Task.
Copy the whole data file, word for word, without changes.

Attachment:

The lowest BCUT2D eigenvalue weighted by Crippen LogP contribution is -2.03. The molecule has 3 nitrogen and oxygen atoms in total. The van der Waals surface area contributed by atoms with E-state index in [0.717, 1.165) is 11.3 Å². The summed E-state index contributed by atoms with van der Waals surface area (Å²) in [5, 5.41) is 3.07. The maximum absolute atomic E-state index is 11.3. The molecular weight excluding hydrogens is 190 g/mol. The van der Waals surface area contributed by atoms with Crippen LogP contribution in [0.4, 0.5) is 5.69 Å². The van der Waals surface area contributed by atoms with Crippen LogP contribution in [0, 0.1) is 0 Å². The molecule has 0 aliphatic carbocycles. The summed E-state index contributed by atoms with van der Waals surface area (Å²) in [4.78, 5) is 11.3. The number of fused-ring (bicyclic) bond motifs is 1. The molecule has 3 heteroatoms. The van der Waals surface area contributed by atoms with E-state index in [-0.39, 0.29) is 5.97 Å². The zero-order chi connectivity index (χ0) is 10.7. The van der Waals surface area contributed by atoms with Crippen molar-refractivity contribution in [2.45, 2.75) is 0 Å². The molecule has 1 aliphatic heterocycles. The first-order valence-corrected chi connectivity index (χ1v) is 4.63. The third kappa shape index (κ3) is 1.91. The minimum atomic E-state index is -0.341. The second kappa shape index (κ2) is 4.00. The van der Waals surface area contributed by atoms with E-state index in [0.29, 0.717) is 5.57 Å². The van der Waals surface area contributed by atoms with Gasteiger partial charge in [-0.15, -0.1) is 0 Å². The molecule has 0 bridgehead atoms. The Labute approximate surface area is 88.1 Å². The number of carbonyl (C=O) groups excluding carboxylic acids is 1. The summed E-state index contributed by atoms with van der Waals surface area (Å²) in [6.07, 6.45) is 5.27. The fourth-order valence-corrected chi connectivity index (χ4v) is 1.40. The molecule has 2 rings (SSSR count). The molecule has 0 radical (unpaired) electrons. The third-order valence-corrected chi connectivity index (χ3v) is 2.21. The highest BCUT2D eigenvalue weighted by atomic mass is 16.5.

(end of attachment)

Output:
The lowest BCUT2D eigenvalue weighted by Crippen LogP contribution is -2.03. The molecule has 3 nitrogen and oxygen atoms in total. The van der Waals surface area contributed by atoms with E-state index in [0.717, 1.165) is 11.3 Å². The summed E-state index contributed by atoms with van der Waals surface area (Å²) in [5, 5.41) is 3.07. The maximum absolute atomic E-state index is 11.3. The molecular weight excluding hydrogens is 190 g/mol. The van der Waals surface area contributed by atoms with Crippen LogP contribution in [0.4, 0.5) is 5.69 Å². The van der Waals surface area contributed by atoms with Crippen LogP contribution in [0, 0.1) is 0 Å². The molecule has 0 aliphatic carbocycles. The summed E-state index contributed by atoms with van der Waals surface area (Å²) in [4.78, 5) is 11.3. The number of fused-ring (bicyclic) bond motifs is 1. The molecule has 3 heteroatoms. The van der Waals surface area contributed by atoms with E-state index in [-0.39, 0.29) is 5.97 Å². The zero-order chi connectivity index (χ0) is 10.7. The van der Waals surface area contributed by atoms with Crippen molar-refractivity contribution in [2.45, 2.75) is 0 Å². The molecule has 1 aliphatic heterocycles. The first-order valence-corrected chi connectivity index (χ1v) is 4.63. The third kappa shape index (κ3) is 1.91. The minimum atomic E-state index is -0.341. The second kappa shape index (κ2) is 4.00. The van der Waals surface area contributed by atoms with E-state index in [0.29, 0.717) is 5.57 Å². The van der Waals surface area contributed by atoms with Gasteiger partial charge in [-0.15, -0.1) is 0 Å². The molecule has 0 bridgehead atoms. The Labute approximate surface area is 88.1 Å². The number of carbonyl (C=O) groups excluding carboxylic acids is 1. The summed E-state index contributed by atoms with van der Waals surface area (Å²) in [6.07, 6.45) is 5.27. The fourth-order valence-corrected chi connectivity index (χ4v) is 1.40. The molecule has 2 rings (SSSR count). The molecule has 0 radical (unpaired) electrons. The third-order valence-corrected chi connectivity index (χ3v) is 2.21. The highest BCUT2D eigenvalue weighted by atomic mass is 16.5.